I am a PhD student in USC/ISI, my advisor is Prof. David Chiang.
 

Open Source For NLP Research
  • Egret: A set of syntax parsing tools written by me, including inside-outside grammar estimation, pure PCFG parser, and a latent-annotation-based syntax parser (reimplementation of Berkeley Parser, with F1-Measure: Chinese 84.16%, English 89.02%) which features static and dynamic pruning, and can output n-best trees and packed forests.
  • ExtractForest: Modification for Prof. Charniak's parser to output packed forest.
Publications

  • Kneser-Ney Smoothing on Expected Counts

Hui Zhang and David Chiang. ACL-2014. [paper] [slides]

Widely used in speech and language processing, Kneser-Ney (KN) smoothing has consistently been shown to be one of the best-performing smoothing methods. However, KN smoothing assumes integer counts, limiting its potential uses -- for example, inside Expectation-Maximization. In this paper, we propose a generalization of KN smoothing that operates on fractional counts, or, more precisely, on distributions over counts. We rederive all the steps of KN smoothing to operate on count distributions instead of integral counts, and apply it  to two tasks where KN smoothing was not applicable before: one in language model adaptation, and the other in word alignment. In both cases, our method improves performance significantly.


  • Observational Initialization of Type-Supervised Taggers

Hui Zhang and John DeNero. ACL-2014. [paper] [slides]

Recent work has sparked new interest in type-supervised part-of-speech tagging, a data setting in which no labeled sentences are available, but the set of allowed tags is known for each word type. This paper describes observational initialization, a novel technique for initializing EM when training a type-supervised HMM tagger. Our initializer allocates probability mass to unambiguous transitions in an unlabeled corpus, generating token-level observations from type-level supervision.  Experimentally, observational initialization gives state-of-the-art type-supervised tagging accuracy, providing an error reduction of 56% over uniform initialization on the Penn English Treebank. 


  • Beyond Left-to-Right: Multiple Decomposition Structures for SMT

Hui Zhang, Kristina Toutanova, Chris Quirk and Jianfeng Gao. NAACL-2013. [paper]

Standard phrase-based translation models do not explicitly model context dependence between translation units. As a result, they rely on large phrase pairs and target language models to recover contextual effects in translation. In this work, we explore language models over Minimal Translation Units (MTUs) to explicitly capture contextual dependencies across phrase boundaries in the channel model. As there is no single best direction in which contextual information should flow, we explore multiple decomposition structures as well as dynamic bidirectional decomposition. %based on the scores of candidates. The resulting models are evaluated in an intrinsic task of lexical selection for MT as well as a full MT system, through n-best reranking. These experiments demonstrate that additional contextual modeling does indeed benefit a phrase-based system and that the direction of conditioning is important. Integrating multiple conditioning orders provides consistent benefit, and the most important directions differ by language pair.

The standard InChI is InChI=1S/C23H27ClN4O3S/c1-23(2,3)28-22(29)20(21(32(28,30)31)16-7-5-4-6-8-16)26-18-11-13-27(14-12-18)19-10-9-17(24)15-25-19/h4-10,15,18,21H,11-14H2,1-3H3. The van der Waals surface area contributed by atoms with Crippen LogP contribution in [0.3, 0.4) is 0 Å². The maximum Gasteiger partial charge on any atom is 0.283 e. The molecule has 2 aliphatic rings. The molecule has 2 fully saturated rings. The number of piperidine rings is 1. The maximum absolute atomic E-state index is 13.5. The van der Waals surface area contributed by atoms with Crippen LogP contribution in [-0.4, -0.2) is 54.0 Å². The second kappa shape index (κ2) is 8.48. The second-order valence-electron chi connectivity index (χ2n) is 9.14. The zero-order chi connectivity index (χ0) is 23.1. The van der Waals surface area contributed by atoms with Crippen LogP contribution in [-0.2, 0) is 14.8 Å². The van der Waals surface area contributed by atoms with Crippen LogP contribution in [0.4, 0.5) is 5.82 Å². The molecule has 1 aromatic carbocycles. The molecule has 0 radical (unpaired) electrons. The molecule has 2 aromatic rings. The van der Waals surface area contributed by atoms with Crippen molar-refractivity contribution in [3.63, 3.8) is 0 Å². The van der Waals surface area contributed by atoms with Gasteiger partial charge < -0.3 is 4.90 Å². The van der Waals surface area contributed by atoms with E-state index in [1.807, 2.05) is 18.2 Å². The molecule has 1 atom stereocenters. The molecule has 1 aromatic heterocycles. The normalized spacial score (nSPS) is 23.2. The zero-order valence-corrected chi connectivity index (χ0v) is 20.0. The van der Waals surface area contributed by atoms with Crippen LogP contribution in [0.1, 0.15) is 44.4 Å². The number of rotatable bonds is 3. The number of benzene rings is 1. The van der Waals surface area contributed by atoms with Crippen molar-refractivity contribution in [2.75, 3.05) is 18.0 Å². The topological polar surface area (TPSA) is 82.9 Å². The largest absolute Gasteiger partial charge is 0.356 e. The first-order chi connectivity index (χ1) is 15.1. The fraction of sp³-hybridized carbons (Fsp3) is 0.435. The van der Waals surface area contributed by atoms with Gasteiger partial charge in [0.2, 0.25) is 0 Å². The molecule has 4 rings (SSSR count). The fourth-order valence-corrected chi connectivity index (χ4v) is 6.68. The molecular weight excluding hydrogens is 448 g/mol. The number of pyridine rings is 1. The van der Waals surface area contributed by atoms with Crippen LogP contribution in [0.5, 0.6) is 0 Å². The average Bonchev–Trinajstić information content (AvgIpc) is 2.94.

• An exploration of forest-to-string translation: Does translation help or hurt parsing?  

Hui Zhang and David Chiang. ACL-2012. [paper]

Syntax-based translation models that operate on the output of a source-language parser have been shown to perform better if allowed to choose from a set of possible parses. In this paper, we investigate whether this is because it allows the translation stage to overcome parser errors or to override the syntactic structure itself. We find that it is primarily the latter, but that under the right conditions, the translation stage does correct parser errors, improving parsing accuracy on the Chinese Treebank.


  • Non-isomorphic Forest Pair Translation

Hui Zhang, Min Zhang, Haizhou Li, Eng Siong Chng. EMNLP-2010.[paper][slides]

This paper studies two issues, non-isomorphic structure translation and target syntactic structure usage, for statistical machine translation in the context of forest-based tree to tree sequence trans-lation. For the first issue, we propose a novel non-isomorphic translation framework to capture more non-isomorphic structure mappings than tra-ditional tree-based and tree-sequence-based trans-lation methods. For the second issue, we propose a parallel space searching method to generate hypo-thesis using tree-to-string model and evaluate its syntactic goodness using tree-to-tree/tree sequence model. This not only reduces the search complexity by merging spurious-ambiguity translation paths and solves the data sparseness issue in training, but also serves as a syntax-based target language model for better grammatical generation. Experiment results on the benchmark data show our proposed two solutions are very effective, achieving significant performance improvement over baselines when applying to different translation models.